In the city the population was spread out with 20.3% under the age of 18, 25.4% from 18 to 24, 24.2% from 25 to 44, 15.5% from 45 to 64, and 14.6% who were 65 years of age or older. The median age was 28 years. For every 100 females there were 90.9 males. For every 100 females age 18 and over, there were 87.4 males.

The median income for a household in the city was $27,489, and the median income for a family was $40,115. Males had a median income of $27,143 versus $21,824 for females. The per capita income for the city was $15,108. About 8.0% of families and 17.1% of the population were below the poverty line, including 10.7% of those under age 18 and 7.4% of those age 65 or over.


2008 UFO sightings

On January 8, 2008, Stephenville gained national media attention when dozens and later hundreds of residents reported observations of unidentified flying objects (UFOs). According to reports, residents observed several types of UFOs, the descriptions ranging from triangular looking craft to discs. Several residents described the crafts as the size of a football field, while others said they were nearly a mile long, similar to the historic Arizona mass sighting of March 13, 1997.[5] Some observers reported military aircraft pursuing the objects.[6]

CNN's Larry King covered the news story in the days following the incident, and according to Steve Allen, a private pilot who witnessed the UFO, the object was travelling at a high rate of speed which supposedly reached 3,000 feet in the air. Allen said it was "About a half a mile wide and about a mile long. It was humongous, whatever it was."[7] The History Channel show, UFO Hunters did an investigation on the UFO sightings.

On January 23, after initially denying that any aircraft were operating in the area for operations security purposes, the US Air Force said that it was conducting training flights in the Stephenville area that involved 10 fighter jets.[8] The Air Force said they were merely F-16 Fighting Falcon jets conducting night flights. Disgruntled employee, Angelia Joiner, who during this period was the Stephenville Empire-Tribune reporter covering the story, resigned from the paper when they ceased covering the topic.[9] Washington Post blogger Emil Steiner reported that her termination may have been related to pressure from the Stephenville town fathers.[10] MUFON has released reports about the UFO incident here. The report alleged that a UFO had flown over the Bush's Crawford Ranch.[11] The other MUFON report is a radar related report on this matter.[12] Inquiries made about the UFO incident have been stonewalled by the USAF.[13]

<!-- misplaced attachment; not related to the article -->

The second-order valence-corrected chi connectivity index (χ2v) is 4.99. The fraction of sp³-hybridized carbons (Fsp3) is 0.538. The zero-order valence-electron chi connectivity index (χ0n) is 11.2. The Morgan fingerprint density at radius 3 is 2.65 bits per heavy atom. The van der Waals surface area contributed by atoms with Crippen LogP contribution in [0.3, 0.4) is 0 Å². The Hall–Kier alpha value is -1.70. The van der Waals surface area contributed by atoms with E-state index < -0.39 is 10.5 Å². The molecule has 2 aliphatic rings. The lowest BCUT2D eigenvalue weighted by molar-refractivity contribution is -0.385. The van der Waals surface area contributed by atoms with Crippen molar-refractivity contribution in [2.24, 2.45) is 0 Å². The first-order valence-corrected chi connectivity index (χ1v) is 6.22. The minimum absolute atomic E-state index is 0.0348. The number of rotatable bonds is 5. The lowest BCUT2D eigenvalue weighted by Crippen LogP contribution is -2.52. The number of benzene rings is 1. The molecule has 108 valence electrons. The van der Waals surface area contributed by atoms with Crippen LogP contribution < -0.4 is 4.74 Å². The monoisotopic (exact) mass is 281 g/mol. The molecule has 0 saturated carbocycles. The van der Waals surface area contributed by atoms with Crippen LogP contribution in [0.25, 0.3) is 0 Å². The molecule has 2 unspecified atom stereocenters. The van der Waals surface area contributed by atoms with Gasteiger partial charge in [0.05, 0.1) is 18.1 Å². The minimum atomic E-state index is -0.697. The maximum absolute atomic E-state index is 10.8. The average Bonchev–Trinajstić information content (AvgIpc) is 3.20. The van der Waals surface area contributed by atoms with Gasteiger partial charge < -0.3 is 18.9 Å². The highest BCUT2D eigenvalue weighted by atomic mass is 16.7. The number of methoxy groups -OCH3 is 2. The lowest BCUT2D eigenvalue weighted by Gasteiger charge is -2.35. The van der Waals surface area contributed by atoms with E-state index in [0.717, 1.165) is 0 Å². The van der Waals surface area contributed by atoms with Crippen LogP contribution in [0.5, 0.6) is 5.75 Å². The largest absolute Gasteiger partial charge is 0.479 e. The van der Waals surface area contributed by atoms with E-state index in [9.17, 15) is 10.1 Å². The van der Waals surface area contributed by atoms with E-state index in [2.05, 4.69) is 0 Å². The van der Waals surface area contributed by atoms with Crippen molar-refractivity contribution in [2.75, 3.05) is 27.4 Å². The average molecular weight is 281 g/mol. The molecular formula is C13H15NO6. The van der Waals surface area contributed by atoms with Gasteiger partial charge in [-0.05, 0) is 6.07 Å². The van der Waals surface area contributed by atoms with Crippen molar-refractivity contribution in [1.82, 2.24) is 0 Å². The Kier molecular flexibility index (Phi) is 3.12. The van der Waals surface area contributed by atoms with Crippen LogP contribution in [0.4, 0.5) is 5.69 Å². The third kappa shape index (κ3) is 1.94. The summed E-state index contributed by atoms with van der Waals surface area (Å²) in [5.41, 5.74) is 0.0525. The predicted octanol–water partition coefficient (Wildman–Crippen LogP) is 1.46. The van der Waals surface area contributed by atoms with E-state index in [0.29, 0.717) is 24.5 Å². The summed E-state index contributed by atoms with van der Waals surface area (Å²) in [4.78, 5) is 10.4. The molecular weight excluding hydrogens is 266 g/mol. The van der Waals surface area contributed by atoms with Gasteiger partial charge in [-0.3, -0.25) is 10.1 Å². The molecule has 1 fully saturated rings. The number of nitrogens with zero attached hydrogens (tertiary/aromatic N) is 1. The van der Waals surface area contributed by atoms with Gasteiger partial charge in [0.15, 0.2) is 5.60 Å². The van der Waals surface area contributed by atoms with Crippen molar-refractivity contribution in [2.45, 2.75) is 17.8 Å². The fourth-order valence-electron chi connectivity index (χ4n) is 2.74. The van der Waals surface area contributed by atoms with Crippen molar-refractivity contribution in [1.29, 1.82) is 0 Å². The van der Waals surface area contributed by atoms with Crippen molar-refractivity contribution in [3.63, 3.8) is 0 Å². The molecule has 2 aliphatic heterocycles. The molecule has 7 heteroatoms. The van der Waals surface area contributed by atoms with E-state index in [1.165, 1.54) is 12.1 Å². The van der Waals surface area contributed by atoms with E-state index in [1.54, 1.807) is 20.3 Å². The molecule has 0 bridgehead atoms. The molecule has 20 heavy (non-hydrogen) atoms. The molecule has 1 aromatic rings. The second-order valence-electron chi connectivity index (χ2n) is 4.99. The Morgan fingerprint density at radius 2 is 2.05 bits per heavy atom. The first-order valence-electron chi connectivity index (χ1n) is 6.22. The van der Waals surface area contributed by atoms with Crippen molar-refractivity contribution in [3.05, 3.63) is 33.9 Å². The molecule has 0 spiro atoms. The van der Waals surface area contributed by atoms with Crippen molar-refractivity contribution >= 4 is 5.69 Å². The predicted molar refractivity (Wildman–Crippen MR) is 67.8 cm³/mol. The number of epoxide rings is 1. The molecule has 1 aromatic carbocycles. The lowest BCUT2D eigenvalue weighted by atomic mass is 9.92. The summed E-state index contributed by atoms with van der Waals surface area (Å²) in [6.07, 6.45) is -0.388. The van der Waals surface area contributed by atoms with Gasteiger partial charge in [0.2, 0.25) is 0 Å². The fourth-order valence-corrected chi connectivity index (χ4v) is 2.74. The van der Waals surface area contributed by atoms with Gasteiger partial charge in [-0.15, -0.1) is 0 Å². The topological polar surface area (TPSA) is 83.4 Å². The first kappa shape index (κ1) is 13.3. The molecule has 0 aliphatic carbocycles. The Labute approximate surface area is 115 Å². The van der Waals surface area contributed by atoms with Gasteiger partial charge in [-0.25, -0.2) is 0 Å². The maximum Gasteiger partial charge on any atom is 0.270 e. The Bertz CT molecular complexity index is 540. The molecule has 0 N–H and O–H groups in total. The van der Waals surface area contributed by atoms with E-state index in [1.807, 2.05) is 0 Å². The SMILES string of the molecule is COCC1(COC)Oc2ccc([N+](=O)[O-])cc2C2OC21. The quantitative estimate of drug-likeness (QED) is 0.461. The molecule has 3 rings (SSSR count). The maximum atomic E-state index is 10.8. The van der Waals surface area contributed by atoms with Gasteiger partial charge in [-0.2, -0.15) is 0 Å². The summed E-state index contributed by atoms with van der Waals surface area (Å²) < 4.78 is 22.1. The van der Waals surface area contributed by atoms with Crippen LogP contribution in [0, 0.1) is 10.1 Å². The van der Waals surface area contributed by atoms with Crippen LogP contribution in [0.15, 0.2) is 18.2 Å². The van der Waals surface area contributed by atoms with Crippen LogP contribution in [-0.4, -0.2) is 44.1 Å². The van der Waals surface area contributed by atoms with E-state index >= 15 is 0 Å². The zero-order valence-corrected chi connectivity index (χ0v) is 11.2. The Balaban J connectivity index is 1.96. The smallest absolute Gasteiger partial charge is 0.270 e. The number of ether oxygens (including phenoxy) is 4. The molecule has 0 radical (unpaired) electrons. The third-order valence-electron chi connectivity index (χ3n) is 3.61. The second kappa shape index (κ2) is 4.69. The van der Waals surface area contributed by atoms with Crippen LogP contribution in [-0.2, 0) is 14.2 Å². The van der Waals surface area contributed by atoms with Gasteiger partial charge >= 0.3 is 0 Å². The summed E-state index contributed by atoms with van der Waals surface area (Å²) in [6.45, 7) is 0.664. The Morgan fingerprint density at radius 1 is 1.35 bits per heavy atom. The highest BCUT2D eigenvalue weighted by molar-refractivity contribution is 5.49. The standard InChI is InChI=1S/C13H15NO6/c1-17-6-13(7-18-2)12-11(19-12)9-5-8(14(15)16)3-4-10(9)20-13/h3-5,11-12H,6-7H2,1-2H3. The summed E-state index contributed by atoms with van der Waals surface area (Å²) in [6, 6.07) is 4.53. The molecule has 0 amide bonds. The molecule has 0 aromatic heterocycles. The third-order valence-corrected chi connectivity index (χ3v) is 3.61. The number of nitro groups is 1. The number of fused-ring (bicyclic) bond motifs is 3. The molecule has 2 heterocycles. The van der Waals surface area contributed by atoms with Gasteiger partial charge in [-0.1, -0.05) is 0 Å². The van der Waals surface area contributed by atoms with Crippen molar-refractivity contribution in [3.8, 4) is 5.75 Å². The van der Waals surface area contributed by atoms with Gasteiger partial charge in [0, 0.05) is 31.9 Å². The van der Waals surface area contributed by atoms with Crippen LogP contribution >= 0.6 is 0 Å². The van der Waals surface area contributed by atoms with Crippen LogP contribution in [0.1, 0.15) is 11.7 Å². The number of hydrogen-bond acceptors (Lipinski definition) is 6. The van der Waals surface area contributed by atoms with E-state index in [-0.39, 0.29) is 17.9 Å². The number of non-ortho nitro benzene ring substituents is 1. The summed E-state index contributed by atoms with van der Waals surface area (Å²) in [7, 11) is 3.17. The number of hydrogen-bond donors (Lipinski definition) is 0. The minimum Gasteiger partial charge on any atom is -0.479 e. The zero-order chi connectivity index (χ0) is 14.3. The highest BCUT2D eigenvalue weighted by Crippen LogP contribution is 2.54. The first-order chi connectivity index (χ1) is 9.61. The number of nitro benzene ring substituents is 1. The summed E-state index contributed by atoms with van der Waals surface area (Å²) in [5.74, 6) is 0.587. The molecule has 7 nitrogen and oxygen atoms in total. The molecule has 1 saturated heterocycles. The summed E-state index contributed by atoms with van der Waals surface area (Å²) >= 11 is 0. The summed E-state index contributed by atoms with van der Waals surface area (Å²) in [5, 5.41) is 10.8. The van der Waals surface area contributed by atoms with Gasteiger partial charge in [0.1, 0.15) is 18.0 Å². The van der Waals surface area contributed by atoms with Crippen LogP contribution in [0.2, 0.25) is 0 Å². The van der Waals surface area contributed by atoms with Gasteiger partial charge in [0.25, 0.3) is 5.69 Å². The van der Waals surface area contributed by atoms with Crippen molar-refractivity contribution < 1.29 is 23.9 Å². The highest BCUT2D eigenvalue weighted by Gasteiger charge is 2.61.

External links


  • Stephenville is also the hometown of three of the five members of the Alternative metal group Submersed. It was the boyhood home of famed musicians Lee Roy and Rob Parnell.
  • Stephenville is the birthplace of the popular Playboy magazine Playmate Aliya Wolf.
  • It was the birthplace of the 1930s bandleader Milton Brown and famed heart surgeon, Dr. Bud Fraiser.
  • It is also the home of Ty Murray and wife Jewel.
  • "Stephenville, TX" is also the eleventh song on Jewel's 2006 album Goodbye Alice in Wonderland.
  • Stephenville has a relatively quirky landmark installed on the town square: a large plastic cow bearing the name "Moola". The cow is in honor of the beef and dairy industries, both of which are prominent segments of the Stephenville and Erath County economy.
  • Stephenville High School's football team won the State 4A football championship four times in the 1990s: 1993, 1994, 1998 & 1999.
  • Stephenville High School's girls volleyball team won the State 4A volleyball championship 2003.
  • Stephenville High School's girls basketball team won the State 3A basketball championship 1968.
  • High School home to the 36th overall draft pick of the 2007 National Football League draft,Kevin Kolb, Quarterback from the University of Houston.
  • It was the birthplace of golf great Ben Hogan.
  • Hometown of the late great Johnny Duncan.
  • Birth place of the great Fred Tefertiller

See also


External links


Got something to say? Make a comment.
Your name
Your email address